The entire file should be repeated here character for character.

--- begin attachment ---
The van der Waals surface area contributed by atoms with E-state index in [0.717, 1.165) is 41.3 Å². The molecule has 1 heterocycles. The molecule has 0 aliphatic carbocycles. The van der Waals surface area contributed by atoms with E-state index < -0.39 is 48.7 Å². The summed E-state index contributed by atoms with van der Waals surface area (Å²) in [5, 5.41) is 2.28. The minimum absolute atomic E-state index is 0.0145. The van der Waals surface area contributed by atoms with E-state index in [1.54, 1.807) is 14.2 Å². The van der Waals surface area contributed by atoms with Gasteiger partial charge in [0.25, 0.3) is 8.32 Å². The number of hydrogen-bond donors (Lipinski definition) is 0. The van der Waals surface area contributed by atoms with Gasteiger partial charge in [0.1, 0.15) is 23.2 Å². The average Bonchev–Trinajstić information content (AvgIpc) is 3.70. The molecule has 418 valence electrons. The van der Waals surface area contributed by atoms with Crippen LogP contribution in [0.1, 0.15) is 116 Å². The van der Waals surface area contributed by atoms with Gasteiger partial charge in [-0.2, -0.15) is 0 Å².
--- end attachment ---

The van der Waals surface area contributed by atoms with E-state index in [0.717, 1.165) is 41.3 Å². The molecule has 1 heterocycles. The molecule has 0 aliphatic carbocycles. The van der Waals surface area contributed by atoms with E-state index < -0.39 is 48.7 Å². The summed E-state index contributed by atoms with van der Waals surface area (Å²) in [5, 5.41) is 2.28. The minimum absolute atomic E-state index is 0.0145. The van der Waals surface area contributed by atoms with E-state index in [1.54, 1.807) is 14.2 Å². The van der Waals surface area contributed by atoms with Gasteiger partial charge in [0.25, 0.3) is 8.32 Å². The number of hydrogen-bond donors (Lipinski definition) is 0. The van der Waals surface area contributed by atoms with Gasteiger partial charge in [0.1, 0.15) is 23.2 Å². The average Bonchev–Trinajstić information content (AvgIpc) is 3.70. The molecule has 418 valence electrons. The van der Waals surface area contributed by atoms with Crippen LogP contribution in [0.1, 0.15) is 116 Å². The van der Waals surface area contributed by atoms with Gasteiger partial charge in [-0.2, -0.15) is 0 Å².